OOB Bill Pay CheckAn Out-of-Balance Bill Payment Check, the Stub does not equal the face amount of the check.
You have just sat down for your first cup of coffee at the office when a vendor calls to tell you that you underpaid their invoice by 42-cents. (Yes, that is what I said, 42-cents.) The vendor reports that they got the check in the amount of $4,692.71 but the stub shows the payment is for $4,693.13 which was the correct amount of their invoice. Your vendor wants to know what happened to their 42-cents.
You open the actual check and sure enough the amount on the face of the check is 42-cents less than the amount in the stub. you then run the transaction journal and notice that the ‘debits’ and ‘credits’ are not equal. Knowing that Debits and Credits must always be equal for every accounting transaction, you begin to wonder how QuickBooks could have saved an out-of-balance vendor bill payment check.
As it turns out, this type of error sometimes occurs when a transaction is saved automatically during an unexpected close of QuickBooks. If QuickBooks improperly shuts down, or the connection between QuickBooks on your desktop and the QuickBooks Database Server is lost, a transaction can be saved by the Database Server without the confirming balance computation being finalized.
Many times a transaction such as this will cause your Balance Sheet to be out of balance, but in this case with the ‘transaction difference’ only involving a few cents, you might not even notice the out-of-balance situation. This would especially be so if you are dealing with extremely large balances and you have chosen to not even display cents on Summary Reports such as the Balance Sheet.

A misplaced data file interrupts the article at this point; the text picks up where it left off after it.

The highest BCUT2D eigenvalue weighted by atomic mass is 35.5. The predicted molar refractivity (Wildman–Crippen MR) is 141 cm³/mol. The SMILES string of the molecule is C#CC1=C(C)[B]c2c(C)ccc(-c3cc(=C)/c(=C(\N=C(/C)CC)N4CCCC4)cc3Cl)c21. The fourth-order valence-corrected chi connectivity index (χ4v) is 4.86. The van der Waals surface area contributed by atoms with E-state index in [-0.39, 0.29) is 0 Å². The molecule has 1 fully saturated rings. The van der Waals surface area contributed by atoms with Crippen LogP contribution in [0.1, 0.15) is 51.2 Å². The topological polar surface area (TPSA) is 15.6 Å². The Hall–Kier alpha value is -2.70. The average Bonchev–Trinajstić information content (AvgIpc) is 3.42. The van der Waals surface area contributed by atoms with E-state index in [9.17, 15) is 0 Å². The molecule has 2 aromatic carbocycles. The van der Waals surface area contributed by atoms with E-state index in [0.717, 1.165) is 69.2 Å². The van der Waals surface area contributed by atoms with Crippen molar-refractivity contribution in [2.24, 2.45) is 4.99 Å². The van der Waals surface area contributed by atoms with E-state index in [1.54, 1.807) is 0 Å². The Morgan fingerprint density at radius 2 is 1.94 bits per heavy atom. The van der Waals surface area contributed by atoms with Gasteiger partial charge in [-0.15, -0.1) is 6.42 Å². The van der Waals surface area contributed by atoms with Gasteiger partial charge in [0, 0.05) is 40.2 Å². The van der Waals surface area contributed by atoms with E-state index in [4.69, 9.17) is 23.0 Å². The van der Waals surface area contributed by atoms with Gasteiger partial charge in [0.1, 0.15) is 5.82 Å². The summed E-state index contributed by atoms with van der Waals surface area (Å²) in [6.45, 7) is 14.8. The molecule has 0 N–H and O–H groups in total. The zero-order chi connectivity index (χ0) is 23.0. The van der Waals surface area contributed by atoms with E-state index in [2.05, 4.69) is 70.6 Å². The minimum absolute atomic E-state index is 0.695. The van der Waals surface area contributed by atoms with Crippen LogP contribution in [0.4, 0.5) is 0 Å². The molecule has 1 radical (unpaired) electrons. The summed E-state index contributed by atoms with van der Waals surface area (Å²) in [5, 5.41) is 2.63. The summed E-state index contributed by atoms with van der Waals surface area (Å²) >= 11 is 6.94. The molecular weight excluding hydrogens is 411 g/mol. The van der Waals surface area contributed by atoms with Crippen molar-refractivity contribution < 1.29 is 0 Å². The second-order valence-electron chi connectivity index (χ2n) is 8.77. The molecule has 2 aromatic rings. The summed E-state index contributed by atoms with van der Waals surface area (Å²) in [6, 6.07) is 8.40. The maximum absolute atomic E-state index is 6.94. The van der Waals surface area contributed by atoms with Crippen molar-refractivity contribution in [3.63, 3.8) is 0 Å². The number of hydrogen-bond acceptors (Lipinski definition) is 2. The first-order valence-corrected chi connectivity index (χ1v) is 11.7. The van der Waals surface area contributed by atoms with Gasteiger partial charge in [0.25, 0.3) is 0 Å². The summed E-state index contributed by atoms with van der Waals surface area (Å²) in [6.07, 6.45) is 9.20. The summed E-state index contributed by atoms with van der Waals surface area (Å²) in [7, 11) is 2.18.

In the case of this example, it kind of makes you wonder why a Vendor would even have concerned themselves with only 42-cents on a four-thousand-some-odd dollar transaction, but I guess their A/R staff didn’t’ want to be ‘out of balance’ either. Obviously this 42-cent error probably doesn’t warrant having a ProAdvisor (or the “Data Detective’) come out to your office at $100’s per hour to figure out why you are out-of-balance, if this is the only problem that can be identified. (This error should also show up in the QBWin.log after you run the Verify utility, perhaps as a part of a scheduled Back-up.)
The good news is that this type of error is easily resolved by forcing a re-calculation of the correct amount. In this example the stub was correct and the amount on the check face was in error, but many times the reverse will be true. You should save the recalculated transaction, and then run the Verify Data utility. If the same transaction remains ‘in error’ on the QBWin.log file if the Verify fails, it will be necessary to confirm that your correction ‘saved’, and then run the Rebuild Data utility. Remember to ‘always’ make a back-up of your data before manually correcting any form of data corruption, or before performing a Rebuild of your data.
Now you know that you too can easily track-down the villainous 42-cent error and repair it, after all the solution is “elementary my Dear Watson.”